• It’s not so much an exception to the apostrophe-s rule as it follows the rule for pronouns: hers, not her’s; its, not it’s.

        • Some words are inherently possesive and hence do not require apostrophes; like his or hers. Would you really put apostrophes in those?

        • Ghostrider939, you are incorrect regarding “It’s”. It’s the exception to the possession rule, as every boy and girl knows…

      • Mr. Glah,
        You are the doofus here; in fact, both Glah and Doyle are doofi. Mr. Glah did NOT misspell “it’s”, but rather used it incorrectly as a contraction, as in “it is”, instead of a possessive, which is what it should have been (“its sentence”). However, contractions are frequently misused. If I say (write): “This is my student’s paper”, I am referring to the possessive, the paper of one (1) student; however, if I say (write): “These are my students’ papers”, I now have more than one student in possession of more than one paper. It become possessive plural. Note the change of position of the apostrophe. I could also say, “This is my students’ paper” if they, indeed, all collaborated on one paper. Mr. Glah simply exchanged plural for possessive; he should have used plural in this instance. It is perfectly OK to jam an apostrophe in to say, “I gave A’s to all my students”, for the purpose of clarity, knowing that “A’s” in this case is certainly neither possessive nor plural. I hope this clears everything up, or as Yoda would say, “Up hope I everything clears!”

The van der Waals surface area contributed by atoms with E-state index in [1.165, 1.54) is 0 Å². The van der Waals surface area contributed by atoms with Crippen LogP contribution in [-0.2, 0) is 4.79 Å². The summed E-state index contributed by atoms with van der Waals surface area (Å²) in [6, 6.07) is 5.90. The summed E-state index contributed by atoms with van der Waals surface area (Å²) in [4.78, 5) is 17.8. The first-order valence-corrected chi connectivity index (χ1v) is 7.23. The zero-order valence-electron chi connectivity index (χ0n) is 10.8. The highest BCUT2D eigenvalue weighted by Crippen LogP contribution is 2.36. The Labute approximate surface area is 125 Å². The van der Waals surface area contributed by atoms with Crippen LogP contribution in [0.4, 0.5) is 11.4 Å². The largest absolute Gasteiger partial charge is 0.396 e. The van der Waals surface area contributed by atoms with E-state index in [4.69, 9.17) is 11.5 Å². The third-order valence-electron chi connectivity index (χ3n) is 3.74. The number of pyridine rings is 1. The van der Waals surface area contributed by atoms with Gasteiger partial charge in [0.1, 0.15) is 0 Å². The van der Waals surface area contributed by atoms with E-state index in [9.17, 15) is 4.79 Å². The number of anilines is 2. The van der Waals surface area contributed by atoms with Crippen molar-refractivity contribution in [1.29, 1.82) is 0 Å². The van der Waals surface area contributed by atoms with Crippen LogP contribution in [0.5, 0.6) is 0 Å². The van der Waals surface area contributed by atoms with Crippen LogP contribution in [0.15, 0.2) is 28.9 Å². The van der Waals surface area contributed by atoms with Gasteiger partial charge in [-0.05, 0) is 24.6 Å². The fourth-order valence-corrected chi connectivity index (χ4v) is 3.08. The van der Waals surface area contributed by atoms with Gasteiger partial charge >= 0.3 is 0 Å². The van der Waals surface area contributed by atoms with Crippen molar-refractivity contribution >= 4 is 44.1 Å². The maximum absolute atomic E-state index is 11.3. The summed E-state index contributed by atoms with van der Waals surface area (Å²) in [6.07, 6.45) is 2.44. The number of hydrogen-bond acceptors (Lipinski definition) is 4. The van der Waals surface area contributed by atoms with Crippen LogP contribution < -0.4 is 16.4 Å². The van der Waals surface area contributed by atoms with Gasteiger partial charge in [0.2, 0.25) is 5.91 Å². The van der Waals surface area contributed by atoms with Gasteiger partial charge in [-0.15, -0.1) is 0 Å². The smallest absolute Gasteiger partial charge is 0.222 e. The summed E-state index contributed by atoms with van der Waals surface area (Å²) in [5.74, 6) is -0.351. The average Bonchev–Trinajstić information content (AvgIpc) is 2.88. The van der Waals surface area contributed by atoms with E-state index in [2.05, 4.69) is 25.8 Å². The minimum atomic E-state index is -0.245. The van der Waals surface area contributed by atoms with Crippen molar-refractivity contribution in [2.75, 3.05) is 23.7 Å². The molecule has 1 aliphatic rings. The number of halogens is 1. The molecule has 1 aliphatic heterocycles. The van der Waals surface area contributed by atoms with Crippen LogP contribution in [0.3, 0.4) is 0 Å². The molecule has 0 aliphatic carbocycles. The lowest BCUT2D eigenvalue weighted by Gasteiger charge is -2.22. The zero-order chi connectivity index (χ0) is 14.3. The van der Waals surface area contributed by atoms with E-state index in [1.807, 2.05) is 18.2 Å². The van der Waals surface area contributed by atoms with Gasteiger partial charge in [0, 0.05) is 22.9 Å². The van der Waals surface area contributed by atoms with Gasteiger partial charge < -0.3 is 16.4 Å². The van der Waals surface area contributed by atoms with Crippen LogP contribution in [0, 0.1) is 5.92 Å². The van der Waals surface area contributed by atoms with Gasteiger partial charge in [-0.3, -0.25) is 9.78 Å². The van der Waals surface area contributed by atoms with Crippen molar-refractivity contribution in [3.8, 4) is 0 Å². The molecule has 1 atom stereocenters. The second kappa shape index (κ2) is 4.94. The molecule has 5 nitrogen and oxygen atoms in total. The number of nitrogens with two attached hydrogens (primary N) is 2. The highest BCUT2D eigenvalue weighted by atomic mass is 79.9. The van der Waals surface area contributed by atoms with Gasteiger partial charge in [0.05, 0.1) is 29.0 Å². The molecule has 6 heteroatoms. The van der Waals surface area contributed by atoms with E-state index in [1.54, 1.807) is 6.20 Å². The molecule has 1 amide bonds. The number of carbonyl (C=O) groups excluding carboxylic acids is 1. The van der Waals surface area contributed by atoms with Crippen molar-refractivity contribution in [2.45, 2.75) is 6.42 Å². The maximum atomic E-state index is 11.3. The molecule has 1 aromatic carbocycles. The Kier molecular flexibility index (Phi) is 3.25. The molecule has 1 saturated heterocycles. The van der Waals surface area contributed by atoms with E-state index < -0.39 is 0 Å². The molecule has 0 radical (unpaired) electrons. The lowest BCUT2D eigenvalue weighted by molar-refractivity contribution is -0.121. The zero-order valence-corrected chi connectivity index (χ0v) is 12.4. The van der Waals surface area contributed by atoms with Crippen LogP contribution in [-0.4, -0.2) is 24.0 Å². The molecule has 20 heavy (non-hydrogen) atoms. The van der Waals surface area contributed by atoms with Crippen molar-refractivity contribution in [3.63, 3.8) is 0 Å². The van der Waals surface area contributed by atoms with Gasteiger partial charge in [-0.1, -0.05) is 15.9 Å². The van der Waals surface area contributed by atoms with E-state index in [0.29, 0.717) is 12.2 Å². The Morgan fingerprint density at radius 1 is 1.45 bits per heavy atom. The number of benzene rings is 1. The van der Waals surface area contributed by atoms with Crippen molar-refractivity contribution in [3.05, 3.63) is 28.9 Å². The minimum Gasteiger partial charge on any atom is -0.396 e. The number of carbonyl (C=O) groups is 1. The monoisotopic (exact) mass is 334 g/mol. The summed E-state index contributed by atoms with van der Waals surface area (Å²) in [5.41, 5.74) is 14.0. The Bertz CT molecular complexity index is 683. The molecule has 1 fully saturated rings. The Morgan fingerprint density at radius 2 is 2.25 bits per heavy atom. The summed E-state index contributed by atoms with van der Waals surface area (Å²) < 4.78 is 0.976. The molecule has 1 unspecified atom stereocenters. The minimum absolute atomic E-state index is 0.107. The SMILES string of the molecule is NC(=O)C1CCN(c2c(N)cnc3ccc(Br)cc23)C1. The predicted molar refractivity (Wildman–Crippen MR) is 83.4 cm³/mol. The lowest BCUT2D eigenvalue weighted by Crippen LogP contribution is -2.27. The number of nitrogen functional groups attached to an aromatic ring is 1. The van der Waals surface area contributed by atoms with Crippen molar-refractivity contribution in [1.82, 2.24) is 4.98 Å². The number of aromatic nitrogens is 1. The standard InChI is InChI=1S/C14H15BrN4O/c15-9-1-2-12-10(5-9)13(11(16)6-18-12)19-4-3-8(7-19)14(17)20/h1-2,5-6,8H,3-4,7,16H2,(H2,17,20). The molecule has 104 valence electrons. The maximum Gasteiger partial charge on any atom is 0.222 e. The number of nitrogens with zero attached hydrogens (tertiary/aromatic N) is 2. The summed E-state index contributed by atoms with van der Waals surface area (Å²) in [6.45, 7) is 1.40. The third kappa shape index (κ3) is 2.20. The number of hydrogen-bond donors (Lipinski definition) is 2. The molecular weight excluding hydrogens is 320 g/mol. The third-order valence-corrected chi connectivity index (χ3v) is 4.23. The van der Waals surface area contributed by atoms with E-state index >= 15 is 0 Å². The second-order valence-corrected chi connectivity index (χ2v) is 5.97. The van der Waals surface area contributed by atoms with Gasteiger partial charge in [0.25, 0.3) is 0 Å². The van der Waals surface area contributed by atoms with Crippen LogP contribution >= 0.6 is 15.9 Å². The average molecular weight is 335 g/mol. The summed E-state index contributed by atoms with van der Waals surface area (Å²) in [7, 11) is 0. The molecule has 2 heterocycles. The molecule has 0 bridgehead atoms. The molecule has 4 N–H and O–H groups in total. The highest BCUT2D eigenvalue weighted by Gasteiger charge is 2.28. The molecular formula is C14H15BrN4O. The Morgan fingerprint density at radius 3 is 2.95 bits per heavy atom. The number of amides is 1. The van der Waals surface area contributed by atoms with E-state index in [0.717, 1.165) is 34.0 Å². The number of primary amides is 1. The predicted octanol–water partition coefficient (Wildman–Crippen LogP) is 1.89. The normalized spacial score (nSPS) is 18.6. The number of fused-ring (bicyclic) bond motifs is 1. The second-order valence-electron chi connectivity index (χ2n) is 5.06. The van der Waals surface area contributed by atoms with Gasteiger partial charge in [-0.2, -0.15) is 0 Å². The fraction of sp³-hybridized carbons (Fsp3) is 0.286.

• I agree Matthew – the word wrongly simply sounds like an incorrect word, yet it was a better choice than wrong. I prefer the word mid-sentence, as in “he was wrongly accused”

        • Here we find the difference between “wrongly” and “incorrectly”. “Wrongly” implies a moral or legal definition of “wrong”, something perhaps too heavy given the context. “Incorrectly” or “inaccurately” sounds nicer because it is nicer.

    • I find it interesting that you have used an apostrophe in it’s implying a contracted form of it is rather than a possessive pronoun. You also misspelled sentence.

    • Well, I think that “wrong” is correct. Take “Wrap up warm/warmly because it is cold”. Warmly is an adverb, and therefore qualifies a verb. Warm is an adjective and therefore qualifies a noun. The verb here is “Wrap”. This involves moving the arms to cover the body with a coat. I don’t see how you can move your arms warmly. Also, there is no noun here for “warm” to qualify. In the quotation the act of spelling was obviously carried out wrongly, but the quotation discusses the result, and the result produced is what is wrong.